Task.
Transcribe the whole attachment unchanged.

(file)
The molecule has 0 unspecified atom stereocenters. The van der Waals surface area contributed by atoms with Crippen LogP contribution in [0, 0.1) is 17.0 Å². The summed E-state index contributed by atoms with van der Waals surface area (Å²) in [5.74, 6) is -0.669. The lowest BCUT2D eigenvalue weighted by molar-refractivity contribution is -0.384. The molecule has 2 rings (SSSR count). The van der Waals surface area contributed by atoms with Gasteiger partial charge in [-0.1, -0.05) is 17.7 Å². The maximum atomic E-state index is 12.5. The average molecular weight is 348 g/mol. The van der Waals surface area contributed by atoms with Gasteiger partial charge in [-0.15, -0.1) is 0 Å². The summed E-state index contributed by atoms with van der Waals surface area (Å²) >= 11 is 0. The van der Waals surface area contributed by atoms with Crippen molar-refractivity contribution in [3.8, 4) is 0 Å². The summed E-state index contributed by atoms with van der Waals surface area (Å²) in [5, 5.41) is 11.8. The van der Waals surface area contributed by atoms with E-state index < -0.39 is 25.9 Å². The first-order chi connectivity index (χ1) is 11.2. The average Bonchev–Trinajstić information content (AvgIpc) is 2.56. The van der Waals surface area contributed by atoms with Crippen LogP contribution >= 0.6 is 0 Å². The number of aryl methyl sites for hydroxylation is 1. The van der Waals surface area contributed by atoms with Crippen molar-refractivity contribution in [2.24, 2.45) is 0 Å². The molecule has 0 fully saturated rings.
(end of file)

The molecule has 0 unspecified atom stereocenters. The van der Waals surface area contributed by atoms with Crippen LogP contribution in [0, 0.1) is 17.0 Å². The summed E-state index contributed by atoms with van der Waals surface area (Å²) in [5.74, 6) is -0.669. The lowest BCUT2D eigenvalue weighted by molar-refractivity contribution is -0.384. The molecule has 2 rings (SSSR count). The van der Waals surface area contributed by atoms with Gasteiger partial charge in [-0.1, -0.05) is 17.7 Å². The maximum atomic E-state index is 12.5. The average molecular weight is 348 g/mol. The van der Waals surface area contributed by atoms with Gasteiger partial charge in [-0.15, -0.1) is 0 Å². The summed E-state index contributed by atoms with van der Waals surface area (Å²) >= 11 is 0. The van der Waals surface area contributed by atoms with Crippen molar-refractivity contribution in [3.8, 4) is 0 Å². The summed E-state index contributed by atoms with van der Waals surface area (Å²) in [5, 5.41) is 11.8. The van der Waals surface area contributed by atoms with E-state index < -0.39 is 25.9 Å². The first-order chi connectivity index (χ1) is 11.2. The average Bonchev–Trinajstić information content (AvgIpc) is 2.56. The van der Waals surface area contributed by atoms with Crippen LogP contribution >= 0.6 is 0 Å². The number of aryl methyl sites for hydroxylation is 1. The van der Waals surface area contributed by atoms with Crippen molar-refractivity contribution in [2.24, 2.45) is 0 Å². The molecule has 0 fully saturated rings.